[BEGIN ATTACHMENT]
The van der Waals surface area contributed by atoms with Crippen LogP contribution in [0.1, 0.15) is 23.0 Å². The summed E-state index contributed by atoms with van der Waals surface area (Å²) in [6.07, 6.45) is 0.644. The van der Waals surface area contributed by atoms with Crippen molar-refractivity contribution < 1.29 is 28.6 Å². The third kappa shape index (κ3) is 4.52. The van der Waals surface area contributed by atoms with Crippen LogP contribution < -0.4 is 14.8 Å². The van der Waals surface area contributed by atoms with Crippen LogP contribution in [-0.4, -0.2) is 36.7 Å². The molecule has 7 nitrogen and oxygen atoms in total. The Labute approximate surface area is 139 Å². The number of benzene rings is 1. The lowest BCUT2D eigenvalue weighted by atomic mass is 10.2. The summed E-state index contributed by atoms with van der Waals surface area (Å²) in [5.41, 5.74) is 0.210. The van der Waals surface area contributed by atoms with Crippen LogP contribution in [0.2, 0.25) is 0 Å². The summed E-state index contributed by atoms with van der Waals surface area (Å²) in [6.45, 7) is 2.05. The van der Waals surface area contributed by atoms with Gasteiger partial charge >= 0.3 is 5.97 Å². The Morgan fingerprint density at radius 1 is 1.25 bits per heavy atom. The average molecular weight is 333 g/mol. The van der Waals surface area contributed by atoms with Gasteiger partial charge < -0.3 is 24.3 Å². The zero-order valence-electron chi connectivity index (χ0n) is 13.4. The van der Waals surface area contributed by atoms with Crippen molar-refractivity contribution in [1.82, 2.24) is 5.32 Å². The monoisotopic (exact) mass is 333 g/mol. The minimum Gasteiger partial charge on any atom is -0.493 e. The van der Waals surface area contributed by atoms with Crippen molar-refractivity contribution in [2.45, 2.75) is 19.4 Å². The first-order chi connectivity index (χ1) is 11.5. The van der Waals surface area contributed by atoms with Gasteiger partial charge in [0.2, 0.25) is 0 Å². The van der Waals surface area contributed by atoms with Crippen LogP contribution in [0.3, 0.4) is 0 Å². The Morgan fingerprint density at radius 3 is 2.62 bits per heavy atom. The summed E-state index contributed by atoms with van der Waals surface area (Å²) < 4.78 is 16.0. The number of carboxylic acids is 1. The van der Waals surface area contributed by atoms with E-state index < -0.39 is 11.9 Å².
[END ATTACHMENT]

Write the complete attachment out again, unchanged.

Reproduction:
The van der Waals surface area contributed by atoms with Crippen LogP contribution in [0.1, 0.15) is 23.0 Å². The summed E-state index contributed by atoms with van der Waals surface area (Å²) in [6.07, 6.45) is 0.644. The van der Waals surface area contributed by atoms with Crippen molar-refractivity contribution < 1.29 is 28.6 Å². The third kappa shape index (κ3) is 4.52. The van der Waals surface area contributed by atoms with Crippen LogP contribution < -0.4 is 14.8 Å². The van der Waals surface area contributed by atoms with Crippen LogP contribution in [-0.4, -0.2) is 36.7 Å². The molecule has 7 nitrogen and oxygen atoms in total. The Labute approximate surface area is 139 Å². The number of benzene rings is 1. The lowest BCUT2D eigenvalue weighted by atomic mass is 10.2. The summed E-state index contributed by atoms with van der Waals surface area (Å²) in [5.41, 5.74) is 0.210. The van der Waals surface area contributed by atoms with Crippen LogP contribution in [0.2, 0.25) is 0 Å². The summed E-state index contributed by atoms with van der Waals surface area (Å²) in [6.45, 7) is 2.05. The van der Waals surface area contributed by atoms with Gasteiger partial charge >= 0.3 is 5.97 Å². The Morgan fingerprint density at radius 1 is 1.25 bits per heavy atom. The average molecular weight is 333 g/mol. The van der Waals surface area contributed by atoms with Gasteiger partial charge < -0.3 is 24.3 Å². The zero-order valence-electron chi connectivity index (χ0n) is 13.4. The van der Waals surface area contributed by atoms with Crippen molar-refractivity contribution in [1.82, 2.24) is 5.32 Å². The monoisotopic (exact) mass is 333 g/mol. The minimum Gasteiger partial charge on any atom is -0.493 e. The van der Waals surface area contributed by atoms with Crippen molar-refractivity contribution in [2.45, 2.75) is 19.4 Å². The first-order chi connectivity index (χ1) is 11.5. The van der Waals surface area contributed by atoms with Gasteiger partial charge in [0.2, 0.25) is 0 Å². The van der Waals surface area contributed by atoms with Crippen LogP contribution in [0.3, 0.4) is 0 Å². The Morgan fingerprint density at radius 3 is 2.62 bits per heavy atom. The summed E-state index contributed by atoms with van der Waals surface area (Å²) < 4.78 is 16.0. The number of carboxylic acids is 1. The van der Waals surface area contributed by atoms with E-state index < -0.39 is 11.9 Å².